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The origins of the ALS Ice Bucket Challenge

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Chris Kennedy is a professional golfer on the minor-league West Florida Tour. The 26-year-old has won three times already this year and leads the money list with $18,250 earned in 24 starts.

“It’s been a good year,” he says. “Things are starting to click a little bit. I’m starting to figure out how to play this game.”

That's nice for his burgeoning career, but it doesn't account for how he became one of the founding fathers of the Internet’s latest charitable phenomenon.

No, for that we must trace the circuitous and fortuitous route of a single $100 donation and how social media has turned it into $22 million and counting.

Just over a month ago, Kennedy’s trainer, James Whatmore, was assigned to complete the Ice Bucket Challenge. A fad rapidly sweeping the nation, it consisted of a person pouring ice water over his head, then passing on the challenge to someone else. It was not only harmless, but philanthropic. Anyone who failed to complete the challenge in 24 hours was required to make a donation to their favorite charity. Even those who completed it often made a contribution.

Whatmore doused himself in ice water and passed it on to Jon Bullas, Kennedy’s swing coach. Then Bullas passed it on to Kennedy. On July 14, Kennedy recorded video of himself taking the Ice Bucket Challenge. He then called out three others, including his wife’s cousin, Jeanette Senerchia, whose husband, Anthony, is suffering from amyotrophic lateral sclerosis – more commonly known as ALS.



Kennedy then kicked in $100 to help fight a disease which so far has no cure.

Meanwhile, Senerchia completed her challenge and posted the video to Facebook, retaining a connection to ALS with a donation to the non-profit organization that she and Anthony started to help underprivileged families who are suffering from the disease.

Residents of their Pelham, N.Y., neighborhood rallied around the Senerchias. Anthony’s three brothers completed the challenge. Old high school teachers. Parents, kids, entire families.

“Everybody came together in our community,” Senerchia beams. “We couldn’t keep up with all the videos.”

Kennedy’s wife, Ariana, started a YouTube channel and had about 400 videos collected after a single week. More and more people added to it each day.

Through it all, none of them changed the charity. They all kept donating to ALS and spreading the word about a deadly disease.

Not long after, these videos started clogging the social media pages of Pat Quinn, an ALS sufferer who has many connections in that community. He passed it on to Pete Frates, a former Boston College baseball captain, who in turn passed it on to various athletes and celebrities.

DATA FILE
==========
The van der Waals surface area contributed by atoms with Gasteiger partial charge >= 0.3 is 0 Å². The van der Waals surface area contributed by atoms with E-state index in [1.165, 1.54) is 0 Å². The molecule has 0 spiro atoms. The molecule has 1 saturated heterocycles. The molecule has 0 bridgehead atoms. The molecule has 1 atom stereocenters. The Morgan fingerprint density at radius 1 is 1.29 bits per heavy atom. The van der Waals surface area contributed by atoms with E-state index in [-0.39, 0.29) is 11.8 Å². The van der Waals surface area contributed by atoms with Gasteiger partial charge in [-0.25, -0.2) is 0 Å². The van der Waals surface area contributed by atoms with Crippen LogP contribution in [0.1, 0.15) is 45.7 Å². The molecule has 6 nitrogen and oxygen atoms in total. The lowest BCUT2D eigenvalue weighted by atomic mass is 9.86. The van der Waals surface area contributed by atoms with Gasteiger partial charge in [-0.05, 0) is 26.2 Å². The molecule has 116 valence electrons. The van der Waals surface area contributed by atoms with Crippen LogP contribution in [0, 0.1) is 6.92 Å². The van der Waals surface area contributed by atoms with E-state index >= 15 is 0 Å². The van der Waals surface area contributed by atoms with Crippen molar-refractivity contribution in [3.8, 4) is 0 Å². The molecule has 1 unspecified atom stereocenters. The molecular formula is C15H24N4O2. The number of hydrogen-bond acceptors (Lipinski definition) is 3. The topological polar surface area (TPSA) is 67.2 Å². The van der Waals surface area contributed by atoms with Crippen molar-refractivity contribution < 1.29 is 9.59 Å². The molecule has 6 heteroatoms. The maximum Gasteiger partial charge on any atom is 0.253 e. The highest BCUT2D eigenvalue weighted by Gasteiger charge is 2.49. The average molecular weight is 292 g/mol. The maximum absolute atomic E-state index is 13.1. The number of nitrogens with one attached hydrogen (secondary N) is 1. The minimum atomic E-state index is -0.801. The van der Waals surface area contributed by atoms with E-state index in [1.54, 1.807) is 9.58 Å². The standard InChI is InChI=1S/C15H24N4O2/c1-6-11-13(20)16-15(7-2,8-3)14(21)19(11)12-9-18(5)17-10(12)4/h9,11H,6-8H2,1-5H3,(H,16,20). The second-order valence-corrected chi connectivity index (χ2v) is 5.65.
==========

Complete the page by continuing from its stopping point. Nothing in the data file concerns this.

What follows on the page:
And that’s where the Ice Bucket Challenge really took off. That’s where it officially became the ALS Ice Bucket Challenge.

That’s how everyone from LeBron James to Oprah Winfrey to Justin Bieber - even Tiger Woods and Rory McIlroy together - has taken to pouring icy water over their heads in the name of charity.

That’s how a largely underfunded cause has turned into the fastest growing charitable campaigns in the world right now.

That’s how a $100 donation has morphed into more than $22 million in just over a month.

“The real story here is that donations are up 766 percent, which is crazy,” Kennedy says. “It’s been a little overwhelming, but obviously we’re all very proud of how it started and what it’s gotten to. It’s going to fund some research and help families. Hopefully it will help a lot of people. It’s been crazy, but in a good way.”

“It’s much needed attention for ALS,” Jeanette agrees. “I feel like it’s getting recognition that it desperately needs. We need more funding for research and we need to find a cure.”

That’s not all the ALS Ice Bucket Challenge has done.

Anthony has been fighting ALS for 11 years now, which is two or three times longer than most who are diagnosed with the disease are usually given to live.

He can still walk,  but he needs a wheelchair when going longer distances. He can still talk, but his speech is impaired.

This latest craze has not only kept Anthony up past midnight lately, clicking all over the Internet to find the newest challenges, it’s given him a new lease on life.

“He’s always been kind of quiet and to himself,” his wife explains. “But he said he actually feels more comfortable going out and sitting in a restaurant now, because everyone in town knows about his disease. It’s not just about the money. He feels more comfortable in his own skin. He doesn’t feel like he has to hide from people.”

This isn’t just a story about how $100 has become $22 million and counting. It’s a story about raising awareness for a deadly disease and how an entire world can feel like one tight-knit community when it comes together for a cause.

As Jeanette Senerchia says, “I know people are like, 'We’re so tired of this thing.' But at the end of the day, we’re raising money and getting the word out. If one person learns about it, then it’s a win.”

Donations to The Anthony Senerchia Jr. Charitable Foundation (a non-profit foundation) can be sent to: 417 Ninth Avenue. Pelham, NY 10803. The Ice for Ant Senerchia YouTube channel can be found here.